This week The Mac Weekly sat down with five of the senior Bonner Scholars: Maya MX Pisel ’13 (American Studies), Rosie Glenn-Finer ’13 (Biology), Jasmine Ball ’13 (Educational Studies and Psychology), Michael Bolling ’13 (Economics and German), and Tsesa Monaghan ’13 (Political Science and German). Members of the Bonner Scholars program since their first year at Macalester, these five of twelve Bonner seniors, spoke about their experiences with social justice, intentional communities, and changing perspectives. The Mac Weekly: What does it mean to be a Bonner Scholar? Maya Pisel: Bonner is a program for students to earn their work-study [aid] off campus at community organizations. We all have financial need and many of us are first generation college students. We have weekly meetings for enrichment activities. Michael Bolling: The meetings give us an opportunity to reflect on what we do in our community organizations. It provides us with a space to reflect on the issues that we come across in our work. Tsesa Monaghan: Bonner is a nationwide program, so it’s pretty cool to be a part of this national movement for service learning in colleges. It’s cool to have connections to people all over the place who are committed to social justice and civic engagement. Jasmine Ball: I met a Bonner last year. We actually brought him to campus [to speak] to encourage youth to get involved. He’s still doing the work he learned in Bonner, which is really encouraging. What are some examples of places Bonners work? TM: There really is a wide range. First year we’re all placed in local schools, either elementary or middle schools, but after that we have quite a bit of freedom to choose. A couple of us have worked in the Civic Engagement Center. MB: The majority of Bonners work off campus. I’m working at the Somali American Education Program, which is in the Cedar Riverside area housed currently in the African Development Center. I tutor and teach math to Somali immigrants. Some Bonners work at the Minnesota Internship Center tutoring and acting as health advocates. MP: I work at Amicus as a mentor for girls on criminal probation. I also work with adult with criminal records, especially on resumes and finding jobs. Amicus is Latin for friend, so it’s all about radical relationships and building community. With the girls, I facilitate a group that meets every week. Rosie Glenn-Finer: I’m an example of a Bonner who works in the Civic Engagement Center. I’m the Health and Wellness Issue Area Organizer, so if students are interested in health and want to volunteer off campus they can come to me. Organizations looking for student volunteers can also come to me. JB: We also have people working with the Minnesota AIDS Project, the West 7th Community Center, the Heart of the Beast Puppet Theater. People have worked at or volunteered at the Minnesota Children’s Museum and the Red Cross. There’s a wide range. After your first year you can choose an area that interests you. I’m an Educational Studies major and I like working with kids so I was placed in an elementary school my first year. I ended up staying there for three years with the same class. This year I’m at the Civic Engagement Center, which I really like, but I really miss the kids. At the CEC I work at the College Access Coordinator, so I bring students to campus to visit Macalester. Have you been able to incorporate your off-campus Bonner experiences with your on-campus life? TM: What’s great about Bonner is that it gives you the opportunity to see what you’re learning about in action. For example, freshmen year we all took an ed. studies class. When you learn about the achievement gap, and the you’re tutoring in the school, you can see that in action and it really enriches your knowledge about the subject and also how you can take concrete steps to act on what you’re learning about. RGF: Bonner also provides a really intentional community. Bonner brings a lot of people with similar but different interests together. MP: I had a really rough transition to Macalester, and working at Amicus was where I learned how to tell my own story. Once I heard learned that, I was much more empowered to be a part of the community here at Macalester. I started things here that are connected to Amicus, like the Outer Peace Circle. I wouldn’t have found my own sense of self or sense of community without Amicus. What have you learned as Bonner Scholars? TM: Bonner love! RGF: This sounds kind of cheesy, but Bonner has helped me figure out the direction I want to go in after Macalester. I’m a biology major, but through Bonner and how that led me to the Civic Engagement Center, showed me that I’m more interested in public health as opposed to medicine or academic research. It showed me the importance of being part of a community. MB: I’ve had a similar experience working with teaching and tutoring students out in the real world. It helped me realize that that’s what I want to do with my career and not spend my days in an office cubicle, which I’ve also had experience with. It’s showed me the importance of staying connected to the outer community. TM: Bonner’s completely changed my mind about what I want to do with my life. When I came to Macalester, if you had asked me what I wanted to be, I would have probably said ‘lawyer’ or ‘teacher’—the two professions that I knew of that I thought I’d maybe be good at. But now I know want to work in the non-profit field, generally toward the public good. JB: Bonner’s helped me make meaningful connections between my majors. First working in a classroom and now bringing low-income students of color to campus has helped me realized I’m passionate about this area of work. Bonner had me apply for this program called the Success Speakers program through Achieve Minneapolis. I go and give ten presentations throughout the year to high school students. I get to go and meet other kids off campus, especially in Minneapolis where Bonner doesn’t really work, because it’s too far off campus. We mostly work with St. Paul public schools, and typically not high schoolers. But now I get to work with high school students, and because I’m a first generation, low-income, student of color, I can really make those connections. The kids can really look to me and say ‘This is something I can do.’ When I was at one of the presentations, I asked, ‘Why do you guys want to go to college?’ and about five of the kids were like, ‘I want to be the first one in my family to go to college.’ I love to hear that. You’re exposed to so many opportunities though Bonner. MP: Another important part of Bonner was our trip to New Orleans freshman year. We went over spring break and it was super rad. JB: One of the most memorable moments for me was when we finally got our van to the airport. I put on my iPod and the Lil Wayne song about New Orleans came on. We’re just driving through and the song is talking about the destruction that his city went through and all of us in the car were getting choked up. It was interesting to make connections like that. You hear things about issues that are going on but when you experience and see them first hand, it completely changes your perspective. Has there been anything particularly shocking or difficult about being a Bonner scholar? MP: At my very first day at Amicus, the very first person who I met who came in needing resources and help broke down because his baby mama had just kidnapped his child and they called legal aid. They didn’t want to help him and he had no place to stay. I was just like, ‘Ok, here we go. I am 19 years old.’ It was difficult coming to terms with why I was there and what I had to do with the trauma of this man’s story I couldn’t ask for more—to see people dealing with trauma and connect with them meaningfully. I couldn’t ask for a better skill. It’s worth the hard work and the struggle. RGF: Sometimes the topics we discuss in our meetings are difficult. The meetings are structured to push you to think about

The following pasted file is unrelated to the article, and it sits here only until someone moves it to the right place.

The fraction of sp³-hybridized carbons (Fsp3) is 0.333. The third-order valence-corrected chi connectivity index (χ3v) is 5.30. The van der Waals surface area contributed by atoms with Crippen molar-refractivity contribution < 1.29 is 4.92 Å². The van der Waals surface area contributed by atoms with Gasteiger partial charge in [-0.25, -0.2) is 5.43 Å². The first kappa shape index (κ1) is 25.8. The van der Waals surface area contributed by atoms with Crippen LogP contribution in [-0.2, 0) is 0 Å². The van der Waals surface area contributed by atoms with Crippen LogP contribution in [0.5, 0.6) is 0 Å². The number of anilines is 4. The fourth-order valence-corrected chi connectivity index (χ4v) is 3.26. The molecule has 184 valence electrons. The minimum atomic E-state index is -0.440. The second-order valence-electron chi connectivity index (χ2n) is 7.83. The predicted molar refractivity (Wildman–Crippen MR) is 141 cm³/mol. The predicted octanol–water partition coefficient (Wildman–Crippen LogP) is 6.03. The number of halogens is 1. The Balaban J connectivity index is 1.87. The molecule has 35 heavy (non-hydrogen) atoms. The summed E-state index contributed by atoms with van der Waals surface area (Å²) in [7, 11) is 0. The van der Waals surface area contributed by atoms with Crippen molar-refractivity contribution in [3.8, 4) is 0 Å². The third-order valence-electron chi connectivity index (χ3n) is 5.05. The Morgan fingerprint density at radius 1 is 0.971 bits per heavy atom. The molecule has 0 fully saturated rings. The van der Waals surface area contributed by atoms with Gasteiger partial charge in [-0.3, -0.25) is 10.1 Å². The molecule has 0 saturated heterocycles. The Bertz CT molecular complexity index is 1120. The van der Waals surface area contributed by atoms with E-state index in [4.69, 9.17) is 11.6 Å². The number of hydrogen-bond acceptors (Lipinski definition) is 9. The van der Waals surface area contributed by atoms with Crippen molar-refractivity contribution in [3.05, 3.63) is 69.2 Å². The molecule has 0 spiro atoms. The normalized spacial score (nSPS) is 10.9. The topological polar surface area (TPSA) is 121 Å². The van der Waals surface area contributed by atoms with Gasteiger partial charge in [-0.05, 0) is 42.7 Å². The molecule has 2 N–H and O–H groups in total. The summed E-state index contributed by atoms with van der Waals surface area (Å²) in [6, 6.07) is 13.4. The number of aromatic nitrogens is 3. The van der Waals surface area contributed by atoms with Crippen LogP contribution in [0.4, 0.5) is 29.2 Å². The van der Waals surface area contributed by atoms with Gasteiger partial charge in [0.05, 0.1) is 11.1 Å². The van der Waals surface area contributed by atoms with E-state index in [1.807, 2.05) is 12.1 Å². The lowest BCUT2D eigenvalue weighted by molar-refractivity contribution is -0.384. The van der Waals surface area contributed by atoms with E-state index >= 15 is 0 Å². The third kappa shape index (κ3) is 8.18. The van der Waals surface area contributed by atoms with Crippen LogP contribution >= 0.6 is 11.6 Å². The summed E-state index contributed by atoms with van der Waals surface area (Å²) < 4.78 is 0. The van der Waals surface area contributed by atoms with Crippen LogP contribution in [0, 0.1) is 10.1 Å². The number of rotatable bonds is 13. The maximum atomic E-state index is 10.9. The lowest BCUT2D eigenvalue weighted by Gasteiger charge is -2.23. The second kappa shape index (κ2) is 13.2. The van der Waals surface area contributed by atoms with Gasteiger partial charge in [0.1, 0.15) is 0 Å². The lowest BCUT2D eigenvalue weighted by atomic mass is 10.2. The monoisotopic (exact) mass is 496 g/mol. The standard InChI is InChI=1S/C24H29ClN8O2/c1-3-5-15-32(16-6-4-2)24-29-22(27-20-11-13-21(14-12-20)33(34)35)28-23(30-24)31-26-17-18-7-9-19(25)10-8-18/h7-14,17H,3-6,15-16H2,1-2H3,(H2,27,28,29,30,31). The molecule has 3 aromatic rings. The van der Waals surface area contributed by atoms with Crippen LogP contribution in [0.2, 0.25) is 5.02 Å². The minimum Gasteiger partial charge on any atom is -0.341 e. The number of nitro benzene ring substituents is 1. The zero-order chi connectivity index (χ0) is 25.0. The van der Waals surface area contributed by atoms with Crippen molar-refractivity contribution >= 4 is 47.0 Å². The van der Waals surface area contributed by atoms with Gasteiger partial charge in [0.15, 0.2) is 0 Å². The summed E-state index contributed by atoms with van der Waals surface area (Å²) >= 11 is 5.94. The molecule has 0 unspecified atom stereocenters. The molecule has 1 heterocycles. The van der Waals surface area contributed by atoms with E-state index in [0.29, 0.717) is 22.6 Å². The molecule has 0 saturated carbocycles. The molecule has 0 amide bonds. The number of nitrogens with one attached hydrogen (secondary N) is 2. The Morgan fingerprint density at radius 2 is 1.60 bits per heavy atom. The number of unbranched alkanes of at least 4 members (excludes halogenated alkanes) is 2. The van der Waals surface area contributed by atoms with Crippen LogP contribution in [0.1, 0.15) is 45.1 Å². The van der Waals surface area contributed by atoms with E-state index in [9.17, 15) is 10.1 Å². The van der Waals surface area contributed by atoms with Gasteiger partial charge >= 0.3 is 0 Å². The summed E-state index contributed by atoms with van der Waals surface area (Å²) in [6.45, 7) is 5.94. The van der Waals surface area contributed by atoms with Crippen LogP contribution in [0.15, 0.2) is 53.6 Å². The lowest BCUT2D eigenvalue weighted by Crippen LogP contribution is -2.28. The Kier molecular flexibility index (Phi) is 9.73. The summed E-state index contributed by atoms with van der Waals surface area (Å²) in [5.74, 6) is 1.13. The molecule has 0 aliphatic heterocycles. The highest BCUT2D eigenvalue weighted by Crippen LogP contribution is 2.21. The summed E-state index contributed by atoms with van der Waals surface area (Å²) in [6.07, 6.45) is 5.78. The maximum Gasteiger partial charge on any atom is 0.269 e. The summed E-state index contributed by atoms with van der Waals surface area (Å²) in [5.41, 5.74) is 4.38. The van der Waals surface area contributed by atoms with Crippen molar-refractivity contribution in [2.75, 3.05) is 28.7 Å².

issues of identity or the work you’re doing. Or even just reflecting on where you are in your life and what that means. I find it really beneficial but difficult in the moment. JB: For me there are a couple difficult aspects. First year, they’re like, ‘You’re the only first years that get to work off campus.’ It’s awesome but at the same time you’re like, ‘I’m off campus.’ It was the first time I had taken a bus! Trying to learn that and scheduling and doing track on top of all that. Also, our first year, we’re all in schools, but it gets harder and harder to have topics that really relate to us all because we’re all in completely different areas. How do we have a meeting that relates to all of us? Sometimes that’s challenging. MP: It’s so cool to see how everyone engages in social justice in different ways. I have a lot of respect for the Bonner community and also for the organizations we work with. There are some people I might never know if it weren’t for Bonner. JB: I remember this one meeting where we managed to connect all of our work. We were talking about an issue Abass Noor’ 13 was dealing with. MP: He was talking about sexual abuse. Someone had called him at the Minnesota AIDS Project and someone had sexually abused her daughter. I talked about it from my perspective of working with people who have committed sex offenses, and their struggles to obtain housing and how I don’t feel like the community is any safer in that way. And [Jasmine] spoke about it from her perspective working with kids. It was really interesting. JB: Abass was from the health perspective. We all touched on different facets of the same issue. We were like, ‘Wow. There are a lot of different things going on here.’ What do you hope with stay with you from Bonner? MB: I hope not to lose the knowledge and insights I’ve gained from the communities I’ve worked with. I’ve gained a lot working with different cultures. I really cherish that and I hope not to lose those perspectives. MP: I’ve developed a lot of profound relationships with mentors and communities at Amicus, and I hope that I don’t lose that. I got hired there today. I feel like I have a big responsbility to the people who taught me these skills. I hope I don’t forget how inspired I feel by the diversity of interests and political perspectives in Bonner. Sometimes I get jaded with people who work in non-profits, but I genuinely love all of these people. RGF: Overall the sense of community built within Bonner, but also my connection to my own community. I’ve never been more engaged and aware with the Macalester and Twin Cities communities. That’s something I’d like to maintain. JB: I just realized that being a part of Bonner, and these meetings we have where we discuss different issues is a privilege. It really is. Once I leave here I’m not going to have that privilege anymore. I have to learn how to create these spaces. TM: I hope I’m always able to have some sort of community like Bonner. We have this concept called Bonner love, which sounds cultish and creepy, but it’s awesome. It’s this idea of loving your fellow Bonners and loving your community and wanting to be engaged in it. It can be easy to get overwhelmed by all the problems in the world, but I’ve been so motivated by how much my peers care and I hope that I’m able to find similar communities in the future. refresh –>